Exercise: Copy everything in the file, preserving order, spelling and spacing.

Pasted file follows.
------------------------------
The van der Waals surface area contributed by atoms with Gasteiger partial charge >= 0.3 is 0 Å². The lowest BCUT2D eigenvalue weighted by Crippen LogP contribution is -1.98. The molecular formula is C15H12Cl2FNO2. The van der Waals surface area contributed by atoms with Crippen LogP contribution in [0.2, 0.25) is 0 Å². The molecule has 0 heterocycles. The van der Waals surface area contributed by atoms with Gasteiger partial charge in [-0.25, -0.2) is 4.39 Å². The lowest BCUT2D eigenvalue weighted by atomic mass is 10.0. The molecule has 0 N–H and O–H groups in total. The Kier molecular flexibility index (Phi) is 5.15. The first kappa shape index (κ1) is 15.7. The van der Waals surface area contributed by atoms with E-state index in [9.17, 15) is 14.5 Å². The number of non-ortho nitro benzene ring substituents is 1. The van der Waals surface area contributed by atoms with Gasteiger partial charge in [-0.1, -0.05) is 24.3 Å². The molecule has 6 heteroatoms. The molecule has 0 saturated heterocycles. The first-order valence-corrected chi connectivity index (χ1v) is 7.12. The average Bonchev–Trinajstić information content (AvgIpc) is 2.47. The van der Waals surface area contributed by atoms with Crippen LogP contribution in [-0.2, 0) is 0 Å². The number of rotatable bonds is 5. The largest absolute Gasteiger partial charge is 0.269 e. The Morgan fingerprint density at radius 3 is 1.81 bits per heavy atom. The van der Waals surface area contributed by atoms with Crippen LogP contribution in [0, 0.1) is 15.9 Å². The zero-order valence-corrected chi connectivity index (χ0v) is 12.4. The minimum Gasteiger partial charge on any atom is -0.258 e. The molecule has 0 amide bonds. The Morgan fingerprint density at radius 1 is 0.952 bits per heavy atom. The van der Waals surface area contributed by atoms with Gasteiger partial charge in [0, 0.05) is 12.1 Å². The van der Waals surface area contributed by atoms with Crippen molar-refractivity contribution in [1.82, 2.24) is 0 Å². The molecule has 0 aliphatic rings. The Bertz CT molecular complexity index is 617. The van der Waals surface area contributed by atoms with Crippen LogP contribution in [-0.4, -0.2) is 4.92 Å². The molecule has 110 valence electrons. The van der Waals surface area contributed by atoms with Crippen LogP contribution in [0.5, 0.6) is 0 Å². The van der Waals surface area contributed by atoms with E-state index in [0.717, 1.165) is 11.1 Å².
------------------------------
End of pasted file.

The van der Waals surface area contributed by atoms with Gasteiger partial charge >= 0.3 is 0 Å². The lowest BCUT2D eigenvalue weighted by Crippen LogP contribution is -1.98. The molecular formula is C15H12Cl2FNO2. The van der Waals surface area contributed by atoms with Crippen LogP contribution in [0.2, 0.25) is 0 Å². The molecule has 0 heterocycles. The van der Waals surface area contributed by atoms with Gasteiger partial charge in [-0.25, -0.2) is 4.39 Å². The lowest BCUT2D eigenvalue weighted by atomic mass is 10.0. The molecule has 0 N–H and O–H groups in total. The Kier molecular flexibility index (Phi) is 5.15. The first kappa shape index (κ1) is 15.7. The van der Waals surface area contributed by atoms with E-state index in [9.17, 15) is 14.5 Å². The number of non-ortho nitro benzene ring substituents is 1. The van der Waals surface area contributed by atoms with Gasteiger partial charge in [-0.1, -0.05) is 24.3 Å². The molecule has 6 heteroatoms. The molecule has 0 saturated heterocycles. The first-order valence-corrected chi connectivity index (χ1v) is 7.12. The average Bonchev–Trinajstić information content (AvgIpc) is 2.47. The van der Waals surface area contributed by atoms with Crippen LogP contribution in [-0.2, 0) is 0 Å². The number of rotatable bonds is 5. The largest absolute Gasteiger partial charge is 0.269 e. The Morgan fingerprint density at radius 3 is 1.81 bits per heavy atom. The van der Waals surface area contributed by atoms with Crippen LogP contribution in [0, 0.1) is 15.9 Å². The zero-order valence-corrected chi connectivity index (χ0v) is 12.4. The minimum Gasteiger partial charge on any atom is -0.258 e. The molecule has 0 amide bonds. The Morgan fingerprint density at radius 1 is 0.952 bits per heavy atom. The van der Waals surface area contributed by atoms with Gasteiger partial charge in [0, 0.05) is 12.1 Å². The van der Waals surface area contributed by atoms with Crippen molar-refractivity contribution in [1.82, 2.24) is 0 Å². The molecule has 0 aliphatic rings. The Bertz CT molecular complexity index is 617. The van der Waals surface area contributed by atoms with Crippen LogP contribution in [-0.4, -0.2) is 4.92 Å². The molecule has 110 valence electrons. The van der Waals surface area contributed by atoms with Crippen LogP contribution in [0.5, 0.6) is 0 Å². The van der Waals surface area contributed by atoms with E-state index in [0.717, 1.165) is 11.1 Å².